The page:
Lake and bathing pavilion, Wardown Park c.1910 [Z1306/75/8/3]
Monday 27th November 1916: An inquest has been held at Luton Court House into the death of Sarah Jane (“Annie”) Smith, aged 18, from Wood Ditton near Newmarket in Suffolk, who was found at Wardown Lake on Friday morning. Park keeper Alfred Lawrence told the court that his attention was drawn to a girl's body at about 10.45am; it was face downwards in four feet of water, not far from the footpath. He had recovered the body and sent for the police. There were no marks on the deceased and the symptoms all pointed to death by drowning.
Miss Smith had been working as a domestic servant for Mrs. Gale of Avondale Road, Luton, for seven weeks, when she died. Mrs. Gale had found her “industrious and satisfactory in every way” but said the girl sometimes seemed depressed and worried about outside matters, and never spoke except to say “Yes” or “No”. On Friday morning she had sent her out for some tomatoes and saw her go towards the shop at about 8am; this was the last time she saw Miss Smith. When the girl did not return for breakfast, her husband reported the matter to the police.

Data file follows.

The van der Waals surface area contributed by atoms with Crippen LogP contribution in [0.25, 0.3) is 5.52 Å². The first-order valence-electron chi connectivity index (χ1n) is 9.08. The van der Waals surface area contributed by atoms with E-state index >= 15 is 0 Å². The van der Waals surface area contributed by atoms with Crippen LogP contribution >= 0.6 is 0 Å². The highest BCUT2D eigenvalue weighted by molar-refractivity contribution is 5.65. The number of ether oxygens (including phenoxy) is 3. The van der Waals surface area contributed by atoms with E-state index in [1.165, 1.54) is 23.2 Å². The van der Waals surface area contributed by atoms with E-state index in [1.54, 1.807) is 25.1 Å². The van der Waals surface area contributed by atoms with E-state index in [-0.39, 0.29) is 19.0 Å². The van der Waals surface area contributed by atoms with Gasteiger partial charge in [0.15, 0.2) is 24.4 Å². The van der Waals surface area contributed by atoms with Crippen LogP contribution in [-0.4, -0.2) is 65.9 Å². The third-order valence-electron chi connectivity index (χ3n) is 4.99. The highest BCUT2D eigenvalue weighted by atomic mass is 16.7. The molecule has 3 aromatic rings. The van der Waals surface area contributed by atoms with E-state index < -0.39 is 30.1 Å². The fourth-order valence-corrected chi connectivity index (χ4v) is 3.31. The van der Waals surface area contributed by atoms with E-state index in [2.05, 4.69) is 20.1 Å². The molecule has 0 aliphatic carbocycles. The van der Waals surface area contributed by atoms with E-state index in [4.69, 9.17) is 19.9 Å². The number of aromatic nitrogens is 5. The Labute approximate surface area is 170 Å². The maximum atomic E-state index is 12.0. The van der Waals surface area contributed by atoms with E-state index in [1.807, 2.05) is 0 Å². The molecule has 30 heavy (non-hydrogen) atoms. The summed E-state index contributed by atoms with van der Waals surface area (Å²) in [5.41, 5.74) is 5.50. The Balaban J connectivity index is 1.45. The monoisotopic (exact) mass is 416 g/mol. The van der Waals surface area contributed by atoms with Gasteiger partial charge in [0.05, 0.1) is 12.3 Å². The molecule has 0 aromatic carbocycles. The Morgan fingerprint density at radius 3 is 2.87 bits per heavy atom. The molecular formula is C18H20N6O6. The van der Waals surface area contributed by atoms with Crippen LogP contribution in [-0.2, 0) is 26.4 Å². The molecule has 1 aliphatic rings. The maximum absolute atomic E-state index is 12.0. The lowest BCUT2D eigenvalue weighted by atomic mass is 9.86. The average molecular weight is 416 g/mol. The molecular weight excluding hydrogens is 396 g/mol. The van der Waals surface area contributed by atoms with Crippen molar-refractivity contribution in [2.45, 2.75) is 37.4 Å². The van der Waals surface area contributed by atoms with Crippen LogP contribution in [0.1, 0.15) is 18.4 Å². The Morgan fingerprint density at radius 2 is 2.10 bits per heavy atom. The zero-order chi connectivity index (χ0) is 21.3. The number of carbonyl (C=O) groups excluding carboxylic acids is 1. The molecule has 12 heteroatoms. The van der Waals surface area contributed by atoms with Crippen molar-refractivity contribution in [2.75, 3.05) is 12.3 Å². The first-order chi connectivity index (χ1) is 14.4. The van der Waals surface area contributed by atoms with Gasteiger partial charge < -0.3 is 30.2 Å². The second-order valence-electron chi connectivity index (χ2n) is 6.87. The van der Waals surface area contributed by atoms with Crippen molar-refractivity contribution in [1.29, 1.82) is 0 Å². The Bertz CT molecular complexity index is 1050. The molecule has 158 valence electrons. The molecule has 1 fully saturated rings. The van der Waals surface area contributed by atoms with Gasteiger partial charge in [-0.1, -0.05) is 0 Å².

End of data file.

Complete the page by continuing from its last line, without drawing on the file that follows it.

Private Walter Strogger of the Royal Field Artillery, who was based at Biscot Camp, gave evidence that he had kept company with Miss Smith for three months, and the previous weekend she had stayed with his parents near Ipswich. He was with her on the night before her death when she seemed the same as usual, and did not seem worried that he was expecting orders to leave for the front. He had arranged to see her on the next Sunday.
A number of letters and a postcard were found in the girl’s room. They included the following note to Private Strogger, which was never posted: “Dear Walter, many thanks for Thursday night’s walk. I enjoyed myself, but was rather downhearted. Crying finished it when I was alone. Good-bye till Sunday. From downhearted A. Smith.” Her mother, Mrs. Jane Elizabeth Smith, identified her daughter’s body. She said her daughter wanted to get married, but that she had advised her to wait a bit. An older daughter who lived at home had been sending her sister letters saying she wished she would get married so that she could come and live with her. The jury returned of verdict of “Suicide whilst temporarily insane”.
Source: Luton News, 30th November 1916
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